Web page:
IT’S TIME TO STAND UP! ASK QUESTIONS AND DEMAND ANSWERS!

IT’S TIME TO STAND UP! ASK QUESTIONS AND DEMAND ANSWERS!

After 10 months of longshore contract negotiations and reaching a 5-year tentative agreement (TA) the ILWU membership is still being kept in the dark. Some members have resorted to reading the shipowners’ Journal of Commerce (which now claims to have a copy of the TA) to get information. Other members have even gone to the PMA bosses’ website. Members can go to the Caucus March 30 at the Holiday Inn; 1500 Van Ness at Pine St. in SF. Find out what’s happening. That’s your right!

The first of ILWU’s 10 Guiding Principles states:
“A Union is built on its members. The strength, understanding and unity of the membership can determine the union’s course and its advancements. The members who work, who make up the union and pay its dues can best determine their own destiny. If the facts are honestly presented to the members in the ranks, they will best judge what should be done and how it should be done. In brief it is the membership of the union which is the best judge of its own welfare; not the officers, not the employers, not the politicians and the fair weather friends of labor.”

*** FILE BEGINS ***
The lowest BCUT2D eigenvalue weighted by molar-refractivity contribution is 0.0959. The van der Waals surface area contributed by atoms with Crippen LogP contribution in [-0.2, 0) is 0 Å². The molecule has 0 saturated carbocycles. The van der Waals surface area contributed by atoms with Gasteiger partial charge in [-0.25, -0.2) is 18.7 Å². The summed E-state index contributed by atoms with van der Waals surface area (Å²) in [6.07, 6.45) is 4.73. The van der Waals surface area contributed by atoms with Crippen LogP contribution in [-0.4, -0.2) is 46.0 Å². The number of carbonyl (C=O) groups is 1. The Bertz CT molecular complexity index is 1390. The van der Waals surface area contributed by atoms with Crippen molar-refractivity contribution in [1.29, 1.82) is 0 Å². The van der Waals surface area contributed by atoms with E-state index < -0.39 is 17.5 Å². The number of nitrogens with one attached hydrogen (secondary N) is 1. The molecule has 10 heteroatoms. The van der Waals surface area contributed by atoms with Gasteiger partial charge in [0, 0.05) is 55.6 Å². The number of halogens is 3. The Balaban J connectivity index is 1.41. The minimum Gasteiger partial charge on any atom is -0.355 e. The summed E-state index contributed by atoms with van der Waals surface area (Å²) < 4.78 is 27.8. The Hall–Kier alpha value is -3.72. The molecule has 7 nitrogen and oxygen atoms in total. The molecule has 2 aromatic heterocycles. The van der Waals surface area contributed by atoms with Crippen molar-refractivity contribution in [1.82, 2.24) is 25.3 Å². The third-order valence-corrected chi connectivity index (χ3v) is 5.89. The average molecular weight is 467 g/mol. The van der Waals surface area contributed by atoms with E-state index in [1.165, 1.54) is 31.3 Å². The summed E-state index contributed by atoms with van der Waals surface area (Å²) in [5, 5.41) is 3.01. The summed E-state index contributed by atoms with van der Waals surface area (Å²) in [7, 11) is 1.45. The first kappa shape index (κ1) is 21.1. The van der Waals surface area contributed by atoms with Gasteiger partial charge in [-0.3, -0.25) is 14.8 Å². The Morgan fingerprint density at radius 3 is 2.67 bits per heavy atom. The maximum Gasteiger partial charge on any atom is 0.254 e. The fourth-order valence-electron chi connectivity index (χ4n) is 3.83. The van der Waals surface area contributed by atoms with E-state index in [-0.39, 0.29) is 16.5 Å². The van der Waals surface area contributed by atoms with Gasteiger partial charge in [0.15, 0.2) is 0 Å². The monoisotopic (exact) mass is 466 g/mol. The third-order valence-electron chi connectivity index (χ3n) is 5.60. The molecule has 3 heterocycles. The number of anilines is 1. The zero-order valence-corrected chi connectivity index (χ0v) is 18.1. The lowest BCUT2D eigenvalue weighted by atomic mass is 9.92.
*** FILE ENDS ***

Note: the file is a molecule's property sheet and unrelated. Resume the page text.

Questions that need answers:

1. Why has the Coast Committee agreed to bring back the arbitrators without a ratified agreement? Those who built this militant union said our strength has always been standing together in unity when there is a beef on the job. The new TA providing for a 3-member arbitration panel isn’t the answer.

2. In PMA’s final offer they demanded the removal of the IBT/Teamster Memorandum of Understanding (pg. 227) signed by Harry Bridges in 1961. Was it removed? Will outside truckers be able to drive under the hook to load or unload a container? Port truckers should be organized into ILWU.

3. What about fighting automation? In the past Local 10 has called for 4 shifts @ 6 hours work with 8 hours pay. That adds another shift and maintains wages. This new TA claims to trade wage increases for the loss of jobs. That’s a bad trade off for workers. It widens the gap in wages between skilled and basic jobs while not protecting those jobs on the bottom. What exactly is the yard manning and crane manning on the ship, tractors and on the dock? If we get one more dockman, that’s still not equal to LA manning.

Anthony Leviege #9576 Stacey Rodgers # 101236

March 19, 2015